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Bootstrapping Eclipse on new machines is such a time consuming process, you wind up asking yourself whether you really need each plugin. But there all handy, and help develop consistent habits.

Eclipse bootstrapping problems include:

  • Explaining / documenting what needs to happen
  • The actual time pasting in the right URLs and downloading
  • Version compatibility and dependencies
  • Eclipse likes to restart after each one
  • The changeover to the Eclipse Marketplace means that some plugins and instructions you find on the web tend to be inconsistent, depending on when they were written.
  • The Licenses... over and over and over... yes, yes, yes... I understand that the person installing needs to be aware of it, and have a chance to review them, but there's got to be a better way.

It'd be nice to have "patch file" (either binary or meta) that spells out what I want to add on top of stock Eclipse installation. I'd really like to find (or create) a 1 or 2 step process that sets up Eclipse, plus a favorite batch of plugins:

  • subclipse
  • m2eclipse
  • jetty support like runjettyrun
  • android sdk and plugin (or at least just the plugin)
  • aspectj
  • Web Objects / WOLiops
  • python, other langs
  • JVM Monitor, maybe EclEmma
  • probably a git plugin pretty soon.

Does command line maven help with any of this? It seems like its repository management would fit at least part of the functionality.

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Why don't you just take a snapshot of your eclipse install after you have downloaded all of your plugins. Then save the entire directory. Since it's java, you just add the directory and you're installed. –  Scott Feb 26 '11 at 19:24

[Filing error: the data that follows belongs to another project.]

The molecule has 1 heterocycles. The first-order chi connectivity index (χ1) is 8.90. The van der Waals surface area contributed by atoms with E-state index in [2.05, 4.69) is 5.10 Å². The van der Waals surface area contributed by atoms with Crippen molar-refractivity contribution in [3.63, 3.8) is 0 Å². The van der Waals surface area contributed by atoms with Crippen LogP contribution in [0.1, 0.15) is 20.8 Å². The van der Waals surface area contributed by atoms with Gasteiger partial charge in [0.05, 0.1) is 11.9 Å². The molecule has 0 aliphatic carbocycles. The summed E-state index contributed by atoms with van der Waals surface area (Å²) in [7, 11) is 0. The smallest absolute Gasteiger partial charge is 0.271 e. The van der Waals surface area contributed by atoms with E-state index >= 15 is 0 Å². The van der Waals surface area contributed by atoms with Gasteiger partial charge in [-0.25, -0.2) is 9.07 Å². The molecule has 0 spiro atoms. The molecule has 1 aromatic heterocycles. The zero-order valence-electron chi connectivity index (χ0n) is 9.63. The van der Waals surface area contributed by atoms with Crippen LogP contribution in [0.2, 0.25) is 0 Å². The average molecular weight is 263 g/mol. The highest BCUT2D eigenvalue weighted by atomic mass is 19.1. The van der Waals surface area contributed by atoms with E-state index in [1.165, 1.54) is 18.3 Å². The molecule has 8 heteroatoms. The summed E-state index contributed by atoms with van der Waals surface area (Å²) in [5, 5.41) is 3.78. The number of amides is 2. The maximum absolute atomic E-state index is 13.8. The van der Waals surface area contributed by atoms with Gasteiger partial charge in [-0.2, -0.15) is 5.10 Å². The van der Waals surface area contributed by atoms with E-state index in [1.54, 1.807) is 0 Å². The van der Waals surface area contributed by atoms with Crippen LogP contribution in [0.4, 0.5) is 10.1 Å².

4 Answers 4

up vote 1 down vote accepted

Solution 1 is too search for more advanced Eclipse distributions. For example, STS (Spring Tool Suite) comes with

  • AspectJ
  • EGit
  • m2e
  • (and of course) Spring IDE
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On a machine with an Eclipse installation matching your needs use File -> Export -> Install -> Installed software items to file. Import the generated file using the same menu on all other machines.

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From what Eclipse version has this feature arrived? –  Paul Verest Mar 20 '13 at 1:29
3.7 Milestone 6. help.eclipse.org/indigo/… –  Bananeweizen Mar 20 '13 at 6:04
Linked "Eclipse IDE: install set of plugins" question is reopened. stackoverflow.com/questions/15479513/… –  Paul Verest Mar 21 '13 at 3:17

As Scott says, a good approach is to simply package a fully prepared Eclipse installation once all the plugins you need are installed. The downside is that you have to update most plugins afterwards.

Another option is to use Yoxos. With it, you can create a profile and configure it with all the plugins you need (and apparently Yoxos can do more than that).

Finally, this page might interest you concerning the configuration side of things.

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Thanks. The other thread also mentioned zipping up template directories. I'll checkout Yoxos and the workspacemechanic mentioned on the other page. So that's 3 choices. It just strikes me as odd that, with all the tools we use for patches, projects and versioning, that our central tool, Eclipse, doesn't follow that model. OK. –  Mark Bennett Feb 26 '11 at 23:59

One small trick can be done with m2e-android - Android Configurator for M2E Maven Integration. If installing it on clean Eclipse, it will also automatically resolve to install :

  • m2e
  • Android Developer Tools (ADT)
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